Wednesday, April 13, 2011

Let’s fix the law to help Huntington’s families

Because Huntington’s disease leaves people unable to work or care for themselves, they can qualify for Social Security and Medicare benefits. However, as many in the HD community can affirm, government bureaucracy and widespread misunderstanding of the disease make it difficult to obtain those benefits.

The Huntington’s Disease Society of America (HDSA) and HD advocates around the country are working to push through legislation in the U.S. Congress that would finally bring relief from these problems.

The Huntington’s Disease Parity Act of 2011 (House Bill 718 and Senate Bill 648) would enact two major legal changes to help HD patients.

Correcting a gross inaccuracy

First, the legislation would require the Social Security Administration (SSA) to update its long-outdated and inaccurate disability criteria for HD.

The current SSA definition considers HD only as a movement disorder. The HD Parity Act takes into account two other main types of symptoms: cognitive loss (difficulties with memory and thinking) and behavioral or psychological problems.

“The designation of this disease by the Social Security Administration as ‘Huntington’s Chorea’ is both outdated and medically inaccurate, as this term fails to recognize the behavioral and cognitive impact of Huntington’s Disease, while also providing an incomplete characterization of the full spectrum of Huntington’s Disease for purposes of Social Security Disability Insurance and the Medicare program,” the text of the bill states. (Click here for the full text of the bill.)

The term “chorea” refers to the shaking and dance-like movements suffered by many – but not all – HD patients.

Secondly, the bill would waive the two-year waiting period for patients to receive Medicare benefits, thus bringing assistance quicker to families in dire straits because of the disease’s severe impact on household finances.

How families struggle

Misty Oto, a board member for the San Diego chapter of HDSA and a leading advocate of the bill, witnessed the travails of her HD-stricken mother, brother, and aunt as they struggled to obtain benefits.

Her brother’s symptoms had caused him to miss SSA appointments, misplace paperwork, and write illegibly on his application for benefits, according to Misty. Finally, with the help of Reps. Bob Filner (D-San Diego) and Brian Bilbray (R-San Diego), the SSA reviewed the application. (Filner and Bilbray were the original co-sponsors of the bill in 2009.)

However, because of the 24-month waiting period, he died before obtaining actual benefits.

Below, you can watch the complete interview I conducted with Misty on April 8.

Gene Veritas interviews Huntington's disease advocate Misty Oto on HD Parity Act from Gene Veritas on Vimeo.

The 'Let’s Talk about HD' campaign

In its 2010 edition the HD Parity Act gained a total of 152 co-sponsors in the House of Representatives. But the bill stood no chance of passage because of the lack of a companion bill in the Senate.

The situation improved dramatically on March 17, when Sen. Kirsten Gillibrand (D-NY) introduced S. 648.

Working at the grassroots, HDSA and advocates of the bill are now seeking to drum up support in the House and especially the Senate in order to bring the legislation up for a vote.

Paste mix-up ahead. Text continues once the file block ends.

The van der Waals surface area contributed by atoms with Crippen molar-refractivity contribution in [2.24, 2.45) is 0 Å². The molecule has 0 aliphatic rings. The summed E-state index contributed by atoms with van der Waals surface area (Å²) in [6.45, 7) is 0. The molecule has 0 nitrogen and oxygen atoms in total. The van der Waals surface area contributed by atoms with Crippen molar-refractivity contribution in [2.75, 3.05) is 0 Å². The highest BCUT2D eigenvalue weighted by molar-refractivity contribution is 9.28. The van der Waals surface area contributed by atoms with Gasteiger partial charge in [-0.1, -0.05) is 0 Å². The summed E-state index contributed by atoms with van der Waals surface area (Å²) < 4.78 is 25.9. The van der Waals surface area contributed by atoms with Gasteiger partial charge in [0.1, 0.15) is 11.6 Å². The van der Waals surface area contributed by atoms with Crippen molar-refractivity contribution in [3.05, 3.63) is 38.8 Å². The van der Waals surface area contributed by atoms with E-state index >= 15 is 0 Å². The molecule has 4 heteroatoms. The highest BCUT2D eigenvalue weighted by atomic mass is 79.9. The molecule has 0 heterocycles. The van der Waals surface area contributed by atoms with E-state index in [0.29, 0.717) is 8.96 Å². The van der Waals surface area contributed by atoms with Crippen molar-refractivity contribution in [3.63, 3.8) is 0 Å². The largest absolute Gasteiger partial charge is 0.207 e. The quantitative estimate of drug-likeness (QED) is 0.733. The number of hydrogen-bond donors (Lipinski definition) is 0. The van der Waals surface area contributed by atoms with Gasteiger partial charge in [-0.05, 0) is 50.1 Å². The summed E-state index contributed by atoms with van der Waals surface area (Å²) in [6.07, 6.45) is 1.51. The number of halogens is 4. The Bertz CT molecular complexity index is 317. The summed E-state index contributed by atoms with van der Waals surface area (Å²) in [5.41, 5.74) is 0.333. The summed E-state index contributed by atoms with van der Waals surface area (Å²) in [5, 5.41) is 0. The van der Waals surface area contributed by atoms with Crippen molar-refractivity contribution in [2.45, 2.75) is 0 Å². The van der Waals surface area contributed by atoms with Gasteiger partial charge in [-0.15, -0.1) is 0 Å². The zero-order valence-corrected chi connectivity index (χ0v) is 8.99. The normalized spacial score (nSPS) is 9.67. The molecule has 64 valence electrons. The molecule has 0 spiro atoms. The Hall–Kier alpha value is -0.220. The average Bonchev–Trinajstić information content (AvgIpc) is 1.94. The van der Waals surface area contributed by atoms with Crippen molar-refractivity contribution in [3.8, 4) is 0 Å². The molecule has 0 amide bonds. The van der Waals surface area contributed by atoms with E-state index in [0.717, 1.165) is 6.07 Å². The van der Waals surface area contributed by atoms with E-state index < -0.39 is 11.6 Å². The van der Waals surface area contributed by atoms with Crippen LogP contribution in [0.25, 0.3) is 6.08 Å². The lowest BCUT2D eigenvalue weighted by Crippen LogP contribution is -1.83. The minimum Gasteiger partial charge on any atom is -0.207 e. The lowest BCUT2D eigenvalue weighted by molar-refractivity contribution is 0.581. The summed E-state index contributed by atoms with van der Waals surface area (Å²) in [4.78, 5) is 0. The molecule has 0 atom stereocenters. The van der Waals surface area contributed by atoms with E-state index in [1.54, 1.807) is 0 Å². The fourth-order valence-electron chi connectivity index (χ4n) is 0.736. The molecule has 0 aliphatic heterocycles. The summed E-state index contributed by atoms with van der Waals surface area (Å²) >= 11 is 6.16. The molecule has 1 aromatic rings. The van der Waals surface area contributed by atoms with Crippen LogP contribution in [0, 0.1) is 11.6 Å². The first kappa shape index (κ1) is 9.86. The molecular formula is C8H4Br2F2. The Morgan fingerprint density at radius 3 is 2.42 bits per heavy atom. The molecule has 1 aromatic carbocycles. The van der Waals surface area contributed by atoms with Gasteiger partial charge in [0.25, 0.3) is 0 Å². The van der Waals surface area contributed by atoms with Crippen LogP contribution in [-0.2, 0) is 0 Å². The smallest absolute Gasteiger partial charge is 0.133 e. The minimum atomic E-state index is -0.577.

In May, Huntington’s Disease Awareness Month, HDSA will promote the legislation by launching a “Let’s Talk About HD” campaign.

Each week HDSA will focus on a different call to action related to the bill, and on May 31 it will sponsor a national call-in day to Congress. You can watch an HD Awareness Month video by clicking here.

Aggressive advocacy needed

Allan Rappoport, a former HDSA-San Diego board member who has helped HDSA strategize on passage of the bill, stressed that the HD community needs to unite to achieve success.

“It’s not up to your Congressman to learn about HD,” Allan told me. “It’s not up to your Congressman to push that bill through. It’s not up to your Congressman to care, because your Congressman and your Senator have got thousands and thousands of people and issues that they’re dealing with.

“It’s up to the constituents, us in the HD community, to educate them, to keep after them…. And they’re not irritated by that…. They expect and they want you to be aggressive. They need you to tell them that this is important.”

To learn more about the background to the bill and how people can best lobby their Representatives and Senators, watch the full interview with Allan below.

Gene Veritas interviews Huntington's disease advocate Allan Rappoport on HD Parity Act from Gene Veritas on Vimeo.

Please act now

So far, only the Lou Gehrig’s disease community has obtained a waiver of the two-year Medicare waiting period for people afflicted by that condition, also known as amyotrophic lateral sclerosis.

Passage of the HD Parity Act is crucial for the HD community. Not only will it remedy a difficult situation for HD families. It could also inspire other disease communities to seek similar improvements in their benefits situation.

The campaign for the bill also will raise the profile of HD in the Congress and the public arena.

So please write, call, or e-mail your Representatives and Senators today, and ask your extended family, friends, and acquaintances to do so, too.

To learn more about the bill, visit the advocacy webpages of HDSA and HDSA-San Diego.

(HDSA is also sponsoring a Caregiver’s Corner webinar on Social Security Disability Insurance appeals and denials at 1 p.m. EDT on April 27. For more information, please click here).

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